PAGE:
BMS and Building Information Modeling: convergence vs. interconnection

From design to built environment, management to operation, today’s building has little to do with yesterday’s. Real gold mines, sometimes still little or badly exploited, the data – and especially their use – have changed the building, to the point of making it a truly “intelligent” object. From Building Information Modeling (BIM) to Building Management System (BMS), what does the building “revolution” really mean?


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BIM, BMS and smart building definitions and evolutions


First of all, let’s go back to the concepts of BMS (Building Management System) and BIM (Building Information Modeling), acronyms that are sometimes misinterpreted. A BIM model is a graphic representation of data from the assets of a building (design and built environment data, technical installations, etc.); it makes it possible to establish what is called a building repository. The building management system is one of the information systems that automate the management of a service such as heating or lighting of the building; it contains a database of measurement points, alarms and time series. In other words, BIM makes it possible to visualize geo-referenced building data through a digital model (building scale), while the building management system collects and processes the data which will then make it possible to supervise and configure the management of the convenience services of the building (equipment scale).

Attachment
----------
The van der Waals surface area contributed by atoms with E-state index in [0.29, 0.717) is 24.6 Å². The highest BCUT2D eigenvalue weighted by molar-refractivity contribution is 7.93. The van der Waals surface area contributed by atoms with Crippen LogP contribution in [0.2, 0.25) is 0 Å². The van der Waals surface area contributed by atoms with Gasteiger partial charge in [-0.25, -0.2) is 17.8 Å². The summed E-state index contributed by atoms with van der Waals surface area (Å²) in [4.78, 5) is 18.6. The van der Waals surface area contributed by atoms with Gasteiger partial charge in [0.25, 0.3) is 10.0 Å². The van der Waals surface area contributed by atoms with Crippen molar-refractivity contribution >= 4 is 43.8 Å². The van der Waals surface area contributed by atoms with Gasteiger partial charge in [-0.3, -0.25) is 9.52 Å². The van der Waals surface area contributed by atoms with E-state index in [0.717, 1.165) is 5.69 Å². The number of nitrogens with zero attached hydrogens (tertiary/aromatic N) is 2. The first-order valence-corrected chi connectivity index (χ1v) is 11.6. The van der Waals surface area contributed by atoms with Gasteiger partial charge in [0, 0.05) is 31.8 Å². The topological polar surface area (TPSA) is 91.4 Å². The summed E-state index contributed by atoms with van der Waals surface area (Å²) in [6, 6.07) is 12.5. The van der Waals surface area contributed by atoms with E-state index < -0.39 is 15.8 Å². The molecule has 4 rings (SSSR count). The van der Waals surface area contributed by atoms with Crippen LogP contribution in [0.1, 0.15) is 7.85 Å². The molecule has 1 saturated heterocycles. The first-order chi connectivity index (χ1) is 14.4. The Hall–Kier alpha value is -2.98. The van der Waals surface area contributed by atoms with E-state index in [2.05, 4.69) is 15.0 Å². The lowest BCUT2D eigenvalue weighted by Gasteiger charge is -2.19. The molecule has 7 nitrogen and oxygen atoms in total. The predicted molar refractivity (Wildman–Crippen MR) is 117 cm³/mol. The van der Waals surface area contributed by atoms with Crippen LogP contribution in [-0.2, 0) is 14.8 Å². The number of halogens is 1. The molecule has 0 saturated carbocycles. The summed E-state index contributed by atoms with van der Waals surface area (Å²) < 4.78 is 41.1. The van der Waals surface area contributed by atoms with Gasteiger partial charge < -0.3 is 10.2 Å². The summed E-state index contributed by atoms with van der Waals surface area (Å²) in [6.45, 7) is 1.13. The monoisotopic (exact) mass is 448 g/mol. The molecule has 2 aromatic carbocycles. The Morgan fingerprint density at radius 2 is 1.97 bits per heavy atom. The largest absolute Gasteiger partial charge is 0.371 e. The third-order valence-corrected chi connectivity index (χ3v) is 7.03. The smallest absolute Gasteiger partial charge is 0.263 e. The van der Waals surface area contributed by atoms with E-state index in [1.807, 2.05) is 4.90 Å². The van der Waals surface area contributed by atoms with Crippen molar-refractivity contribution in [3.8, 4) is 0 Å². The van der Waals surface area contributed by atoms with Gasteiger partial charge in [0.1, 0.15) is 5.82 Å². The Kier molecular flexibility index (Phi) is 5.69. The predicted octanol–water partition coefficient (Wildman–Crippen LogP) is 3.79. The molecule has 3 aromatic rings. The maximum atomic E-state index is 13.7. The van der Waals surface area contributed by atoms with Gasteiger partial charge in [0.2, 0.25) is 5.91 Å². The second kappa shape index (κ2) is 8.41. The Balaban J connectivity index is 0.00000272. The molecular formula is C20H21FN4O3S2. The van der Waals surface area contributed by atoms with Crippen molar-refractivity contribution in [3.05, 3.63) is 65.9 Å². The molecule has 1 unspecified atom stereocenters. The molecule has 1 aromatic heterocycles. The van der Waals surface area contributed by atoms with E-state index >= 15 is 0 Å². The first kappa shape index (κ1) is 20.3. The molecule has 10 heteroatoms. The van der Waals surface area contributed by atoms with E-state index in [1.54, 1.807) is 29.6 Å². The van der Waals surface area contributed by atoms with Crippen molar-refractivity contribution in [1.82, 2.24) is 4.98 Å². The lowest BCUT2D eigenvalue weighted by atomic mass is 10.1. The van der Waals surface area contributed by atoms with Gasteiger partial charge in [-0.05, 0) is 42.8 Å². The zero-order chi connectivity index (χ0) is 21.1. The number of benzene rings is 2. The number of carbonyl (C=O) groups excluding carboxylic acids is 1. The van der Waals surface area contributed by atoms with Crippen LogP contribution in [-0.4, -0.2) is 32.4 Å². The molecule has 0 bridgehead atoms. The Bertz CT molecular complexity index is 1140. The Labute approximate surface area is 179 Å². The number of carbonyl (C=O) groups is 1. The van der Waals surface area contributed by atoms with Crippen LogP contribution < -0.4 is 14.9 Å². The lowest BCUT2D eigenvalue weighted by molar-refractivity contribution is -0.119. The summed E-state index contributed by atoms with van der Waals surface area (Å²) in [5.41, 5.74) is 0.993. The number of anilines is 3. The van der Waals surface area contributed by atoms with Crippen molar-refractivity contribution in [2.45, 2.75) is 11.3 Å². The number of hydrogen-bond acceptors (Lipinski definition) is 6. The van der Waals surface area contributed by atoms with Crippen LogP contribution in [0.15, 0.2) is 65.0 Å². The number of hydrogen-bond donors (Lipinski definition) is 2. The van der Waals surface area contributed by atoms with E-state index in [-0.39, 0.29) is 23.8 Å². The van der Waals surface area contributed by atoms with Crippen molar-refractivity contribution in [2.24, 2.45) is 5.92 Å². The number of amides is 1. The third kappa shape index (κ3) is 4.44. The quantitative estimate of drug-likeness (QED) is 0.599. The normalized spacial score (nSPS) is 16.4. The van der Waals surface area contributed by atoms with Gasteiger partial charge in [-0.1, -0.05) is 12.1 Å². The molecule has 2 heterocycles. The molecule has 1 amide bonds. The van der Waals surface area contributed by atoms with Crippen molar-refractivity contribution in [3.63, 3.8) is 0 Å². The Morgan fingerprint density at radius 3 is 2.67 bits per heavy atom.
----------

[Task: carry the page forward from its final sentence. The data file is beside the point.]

A smart building is a building capable of making the most of its data via a single repository. However, BMS, just like CMMS (for aspects related to building maintenance) or any other information system operate in silos, each based on a partial repository.

If the main evolution until now consisted of interconnecting a BIM viewer with a BMS or a CMMS, the real building revolution actually comes from the ability to converge these data from the virtual and physical worlds (via a single repository), to contextualize them within a single database (the digital twin) to allow cross-analysis (for example, compare the rate of use of a space with its average temperature), to distribute data to applications other than the BIM viewer and for orchestrating events between the different systems (for example, a malfunction of a machine located in a room allows both to generate the creation of a ticket in the CMMS and to make this room unavailable in the reservation tool). This is what the BOS SPINALCORE offers, by putting BIM at the heart of the project and using it as a single repository for all the systems, even offering the possibility of viewing it in 3D for better understanding.

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